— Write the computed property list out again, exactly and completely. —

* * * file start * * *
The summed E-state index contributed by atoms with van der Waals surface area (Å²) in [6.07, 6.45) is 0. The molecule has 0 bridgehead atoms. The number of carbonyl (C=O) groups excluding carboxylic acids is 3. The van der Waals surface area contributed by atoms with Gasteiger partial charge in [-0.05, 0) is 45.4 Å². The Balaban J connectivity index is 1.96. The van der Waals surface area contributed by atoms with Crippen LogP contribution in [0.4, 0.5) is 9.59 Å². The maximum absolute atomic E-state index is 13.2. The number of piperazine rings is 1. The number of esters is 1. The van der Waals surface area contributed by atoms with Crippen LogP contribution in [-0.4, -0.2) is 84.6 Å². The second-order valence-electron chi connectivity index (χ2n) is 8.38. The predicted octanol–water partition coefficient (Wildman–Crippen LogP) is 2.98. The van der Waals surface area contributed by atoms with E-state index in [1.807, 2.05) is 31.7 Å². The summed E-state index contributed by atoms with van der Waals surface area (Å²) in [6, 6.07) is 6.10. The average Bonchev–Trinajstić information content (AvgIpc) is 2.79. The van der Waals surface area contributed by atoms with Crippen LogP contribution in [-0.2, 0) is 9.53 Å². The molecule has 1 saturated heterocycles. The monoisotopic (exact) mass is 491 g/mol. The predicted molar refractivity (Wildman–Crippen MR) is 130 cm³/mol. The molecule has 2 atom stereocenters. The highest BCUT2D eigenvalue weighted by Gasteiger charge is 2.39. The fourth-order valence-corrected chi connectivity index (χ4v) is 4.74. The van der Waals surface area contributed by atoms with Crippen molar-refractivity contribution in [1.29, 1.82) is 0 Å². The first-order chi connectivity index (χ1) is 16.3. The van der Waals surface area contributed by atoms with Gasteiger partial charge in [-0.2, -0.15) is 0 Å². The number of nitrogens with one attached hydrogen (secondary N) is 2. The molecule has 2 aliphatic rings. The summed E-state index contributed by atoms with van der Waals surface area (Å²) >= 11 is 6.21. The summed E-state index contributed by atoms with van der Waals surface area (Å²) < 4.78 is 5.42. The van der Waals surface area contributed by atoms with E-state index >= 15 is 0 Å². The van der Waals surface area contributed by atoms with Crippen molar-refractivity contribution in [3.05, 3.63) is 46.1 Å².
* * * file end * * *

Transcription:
The summed E-state index contributed by atoms with van der Waals surface area (Å²) in [6.07, 6.45) is 0. The molecule has 0 bridgehead atoms. The number of carbonyl (C=O) groups excluding carboxylic acids is 3. The van der Waals surface area contributed by atoms with Gasteiger partial charge in [-0.05, 0) is 45.4 Å². The Balaban J connectivity index is 1.96. The van der Waals surface area contributed by atoms with Crippen LogP contribution in [0.4, 0.5) is 9.59 Å². The maximum absolute atomic E-state index is 13.2. The number of piperazine rings is 1. The number of esters is 1. The van der Waals surface area contributed by atoms with Crippen LogP contribution in [-0.4, -0.2) is 84.6 Å². The second-order valence-electron chi connectivity index (χ2n) is 8.38. The predicted octanol–water partition coefficient (Wildman–Crippen LogP) is 2.98. The van der Waals surface area contributed by atoms with E-state index in [1.807, 2.05) is 31.7 Å². The summed E-state index contributed by atoms with van der Waals surface area (Å²) in [6, 6.07) is 6.10. The average Bonchev–Trinajstić information content (AvgIpc) is 2.79. The van der Waals surface area contributed by atoms with Crippen LogP contribution in [-0.2, 0) is 9.53 Å². The molecule has 1 saturated heterocycles. The monoisotopic (exact) mass is 491 g/mol. The predicted molar refractivity (Wildman–Crippen MR) is 130 cm³/mol. The molecule has 2 atom stereocenters. The highest BCUT2D eigenvalue weighted by Gasteiger charge is 2.39. The fourth-order valence-corrected chi connectivity index (χ4v) is 4.74. The van der Waals surface area contributed by atoms with Crippen molar-refractivity contribution in [1.29, 1.82) is 0 Å². The first-order chi connectivity index (χ1) is 16.3. The van der Waals surface area contributed by atoms with Gasteiger partial charge in [-0.2, -0.15) is 0 Å². The number of nitrogens with one attached hydrogen (secondary N) is 2. The molecule has 2 aliphatic rings. The summed E-state index contributed by atoms with van der Waals surface area (Å²) >= 11 is 6.21. The summed E-state index contributed by atoms with van der Waals surface area (Å²) < 4.78 is 5.42. The van der Waals surface area contributed by atoms with E-state index >= 15 is 0 Å². The van der Waals surface area contributed by atoms with Crippen molar-refractivity contribution in [3.05, 3.63) is 46.1 Å².